Turkey continued to sell other vital materials, including everything from explosives, and concrete to thermal underwear worn by the Israeli Defense Forces (IDF). Many political elites with business interests in Israel and close to Erdogan, including former Prime Minister Binali Yildirim, and Erdogan’s own son, are profiteers from continued business with Israel. 

It took losing the March local elections for Erdogan to get serious about cutting trade ties with the Jewish state, although speculation is rife that goods are still being shipped from Turkey to Israel, by way of third countries. 

These moves by Erdogan signal two things: that Erdogan and his cronies have been motivated more by greed than principle, and that his U-turn to punish Israel may backfire. The Israeli government likely has recourse to take Turkey to court for breaking existing contractual obligations. Already, U.S. members of Congress got the ball rolling by signing and sending a bipartisan letter to the Biden administration, calling upon the White House to “invoke antiboycott provisions under the Export Control Reform Act.” If the Turkish trade restrictions are enforced, then many Turkish firms engaged in business with Israel are likely to be hit with significant revenue losses.


Erdogan's Meeting with Former Grey Wolves Leader's Widow Sparks Speculation of Rift with MHP

President Recep Tayyip Erdogan met with Ayse Ates, the widow of murdered former Grey Wolves leader Sinan Ates, at the presidential palace in Ankara on June 11. 

Ayse Ates and her two daughters, Bengisu and Banucicek, attended the meeting, which Ates described as positive, noting that Erdogan listened closely to them. Justice Minister Yilmaz Tunc, who was also present, stated that Erdogan is committed to ensuring justice for Sinan Ates.

Sinan Ates was assassinated in Ankara on December 30, 2022. His widow has been actively seeking justice and has expressed concerns about the Nationalist Movement Party (MHP) executives hindering the investigation.

The meeting has intensified rumors of tension between Erdogan and his far-right ally, MHP leader Devlet Bahceli. Shortly before the meeting, Bahceli posted a photo on Instagram with a ring inscribed “God is sufficient for me,” interpreted by many as a threat against Erdogan. MHP Deputy Chairman Semih Yalcin also downplayed the significance of Erdogan’s meetings, stating that the president can meet with anyone he wants.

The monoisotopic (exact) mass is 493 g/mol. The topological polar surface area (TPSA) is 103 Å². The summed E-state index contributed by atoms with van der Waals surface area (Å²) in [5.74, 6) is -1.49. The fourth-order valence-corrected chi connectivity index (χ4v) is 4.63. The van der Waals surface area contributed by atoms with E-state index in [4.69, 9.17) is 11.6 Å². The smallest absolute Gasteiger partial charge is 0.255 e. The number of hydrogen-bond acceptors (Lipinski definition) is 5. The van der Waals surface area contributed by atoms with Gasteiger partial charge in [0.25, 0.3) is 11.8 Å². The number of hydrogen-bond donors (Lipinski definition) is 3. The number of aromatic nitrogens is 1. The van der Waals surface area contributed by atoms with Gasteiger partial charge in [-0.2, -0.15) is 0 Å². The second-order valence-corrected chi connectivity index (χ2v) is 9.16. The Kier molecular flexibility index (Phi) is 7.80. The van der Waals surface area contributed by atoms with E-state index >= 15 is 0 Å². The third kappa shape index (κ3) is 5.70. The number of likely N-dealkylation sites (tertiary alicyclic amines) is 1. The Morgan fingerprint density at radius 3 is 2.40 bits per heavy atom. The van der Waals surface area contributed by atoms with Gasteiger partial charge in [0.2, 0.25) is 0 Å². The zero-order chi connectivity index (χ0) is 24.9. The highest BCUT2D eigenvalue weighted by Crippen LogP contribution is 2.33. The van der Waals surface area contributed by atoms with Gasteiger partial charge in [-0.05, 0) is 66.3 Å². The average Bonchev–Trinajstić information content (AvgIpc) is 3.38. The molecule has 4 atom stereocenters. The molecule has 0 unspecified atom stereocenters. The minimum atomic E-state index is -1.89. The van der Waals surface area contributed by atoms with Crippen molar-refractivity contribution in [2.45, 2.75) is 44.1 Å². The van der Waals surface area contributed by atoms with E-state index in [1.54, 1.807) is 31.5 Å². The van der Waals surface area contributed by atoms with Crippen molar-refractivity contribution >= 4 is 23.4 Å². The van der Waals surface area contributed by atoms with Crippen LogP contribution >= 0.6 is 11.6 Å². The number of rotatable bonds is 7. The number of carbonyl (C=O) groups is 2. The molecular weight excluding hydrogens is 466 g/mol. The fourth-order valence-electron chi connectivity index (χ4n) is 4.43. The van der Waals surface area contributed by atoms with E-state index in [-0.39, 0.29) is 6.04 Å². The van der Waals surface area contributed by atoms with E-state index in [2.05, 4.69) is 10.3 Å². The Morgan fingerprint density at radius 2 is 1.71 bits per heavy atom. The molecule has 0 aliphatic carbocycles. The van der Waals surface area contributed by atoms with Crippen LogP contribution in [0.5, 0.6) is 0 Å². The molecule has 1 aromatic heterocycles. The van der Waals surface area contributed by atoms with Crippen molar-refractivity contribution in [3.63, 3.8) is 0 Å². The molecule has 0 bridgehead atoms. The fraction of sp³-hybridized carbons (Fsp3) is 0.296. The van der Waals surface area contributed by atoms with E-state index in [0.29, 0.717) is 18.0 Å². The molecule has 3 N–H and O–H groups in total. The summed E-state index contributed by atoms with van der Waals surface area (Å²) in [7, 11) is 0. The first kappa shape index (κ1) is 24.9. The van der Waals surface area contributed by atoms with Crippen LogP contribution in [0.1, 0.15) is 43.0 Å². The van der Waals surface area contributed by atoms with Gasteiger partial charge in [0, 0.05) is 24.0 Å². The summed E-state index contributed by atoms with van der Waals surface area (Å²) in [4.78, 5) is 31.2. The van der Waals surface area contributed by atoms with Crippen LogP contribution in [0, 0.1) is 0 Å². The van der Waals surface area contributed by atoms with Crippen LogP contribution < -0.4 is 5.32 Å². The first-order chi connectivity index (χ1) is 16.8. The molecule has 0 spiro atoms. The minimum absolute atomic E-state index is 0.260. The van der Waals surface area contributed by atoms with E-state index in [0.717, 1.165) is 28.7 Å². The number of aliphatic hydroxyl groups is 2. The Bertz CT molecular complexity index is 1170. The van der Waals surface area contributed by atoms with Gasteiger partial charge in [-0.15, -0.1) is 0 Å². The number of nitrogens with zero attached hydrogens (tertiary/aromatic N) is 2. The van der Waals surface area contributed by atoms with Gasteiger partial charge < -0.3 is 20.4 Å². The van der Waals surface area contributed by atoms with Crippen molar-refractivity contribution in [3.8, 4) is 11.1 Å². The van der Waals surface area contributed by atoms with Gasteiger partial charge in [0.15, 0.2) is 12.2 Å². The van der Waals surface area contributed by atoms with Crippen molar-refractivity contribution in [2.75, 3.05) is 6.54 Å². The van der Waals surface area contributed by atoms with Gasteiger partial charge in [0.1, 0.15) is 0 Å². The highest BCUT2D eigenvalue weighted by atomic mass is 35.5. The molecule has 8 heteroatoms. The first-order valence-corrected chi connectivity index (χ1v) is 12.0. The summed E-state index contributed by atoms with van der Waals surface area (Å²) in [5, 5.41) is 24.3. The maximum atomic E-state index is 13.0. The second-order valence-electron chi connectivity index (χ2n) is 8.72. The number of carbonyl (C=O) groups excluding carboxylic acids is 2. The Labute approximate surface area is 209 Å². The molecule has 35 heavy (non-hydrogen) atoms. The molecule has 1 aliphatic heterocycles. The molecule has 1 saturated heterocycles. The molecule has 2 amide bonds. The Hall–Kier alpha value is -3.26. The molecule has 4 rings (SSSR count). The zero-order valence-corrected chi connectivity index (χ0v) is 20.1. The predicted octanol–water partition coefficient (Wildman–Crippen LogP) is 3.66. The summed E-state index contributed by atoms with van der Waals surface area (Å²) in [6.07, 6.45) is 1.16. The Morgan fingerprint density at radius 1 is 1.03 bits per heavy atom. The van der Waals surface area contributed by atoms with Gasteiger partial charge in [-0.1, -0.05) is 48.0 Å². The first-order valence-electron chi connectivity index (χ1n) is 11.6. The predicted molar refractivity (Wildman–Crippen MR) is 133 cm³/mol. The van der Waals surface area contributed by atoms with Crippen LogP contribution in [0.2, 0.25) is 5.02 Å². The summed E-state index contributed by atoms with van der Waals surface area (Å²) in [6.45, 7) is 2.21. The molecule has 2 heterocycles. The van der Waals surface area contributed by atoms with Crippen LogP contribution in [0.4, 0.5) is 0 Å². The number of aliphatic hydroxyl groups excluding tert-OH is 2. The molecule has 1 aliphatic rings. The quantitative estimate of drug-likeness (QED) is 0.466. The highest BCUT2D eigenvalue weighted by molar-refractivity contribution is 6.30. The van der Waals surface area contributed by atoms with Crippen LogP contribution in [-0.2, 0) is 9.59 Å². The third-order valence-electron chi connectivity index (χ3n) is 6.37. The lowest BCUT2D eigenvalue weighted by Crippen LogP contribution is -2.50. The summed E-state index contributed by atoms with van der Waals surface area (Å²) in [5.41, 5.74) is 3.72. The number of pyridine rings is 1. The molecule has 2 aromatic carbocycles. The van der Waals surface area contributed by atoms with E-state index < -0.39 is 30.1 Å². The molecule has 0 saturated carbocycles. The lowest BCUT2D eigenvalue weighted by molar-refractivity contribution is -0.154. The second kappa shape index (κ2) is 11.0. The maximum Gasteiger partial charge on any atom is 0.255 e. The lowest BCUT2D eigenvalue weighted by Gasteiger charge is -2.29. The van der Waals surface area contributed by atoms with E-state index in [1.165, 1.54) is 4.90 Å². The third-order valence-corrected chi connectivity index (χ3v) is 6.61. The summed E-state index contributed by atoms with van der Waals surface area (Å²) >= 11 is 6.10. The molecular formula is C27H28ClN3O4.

Analysts suggest that the investigation into Sinan Ates's murder could strain the relationship between the AKP and MHP, especially if high-ranking MHP figures are involved.

Erdogan Visits CHP Headquarters After 18 Years, Sparks Political Debate Between Allies

Turkish President Erdogan visited main-opposition CHP leader Ozgur Ozel on June 11, marking his first visit to CHP headquarters in 18 years. His last visit was during his tenure as Prime Minister when he attended the opening of the new CHP building and met with then-Chair Deniz Baykal.

Erdogan was accompanied by AKP Deputy Chair Mustafa Elitas and was welcomed by Ozgur and lawmaker Namik Tan. 

AKP Spokesperson Omer Celik commented on the meeting and said they discussed preparations for a new constitution, and Erdogan emphasized the importance of protecting gains made through the latest economic program. Celik also noted Erdogan's call for a unified stance against all forms of divisive politics.

CHP Spokesperson Deniz Yucel mentioned that Ozel raised issues, including the Gezi, Sinan Ates, Emine Senyasar cases, and trustee mayor appointments during the meeting.

One day after the meeting, Bahceli stated that the AKP and the main opposition Republican People’s Party (CHP) should form an alliance. "It is the sincere wish of the MHP that a broad-based alliance between the AKP and the CHP is formed with the support of the other elements of the Table of Six, taking into account the constant smearing by the dissatisfied segment within the AKP,” Bahceli said.

Responding to Bahceli, Ozel invited him to join their Turkey Alliance if he is dissatisfied with his current alliance. Ozel emphasized that those responsible for today's issues must bear the responsibility and should not push their accomplice towards them.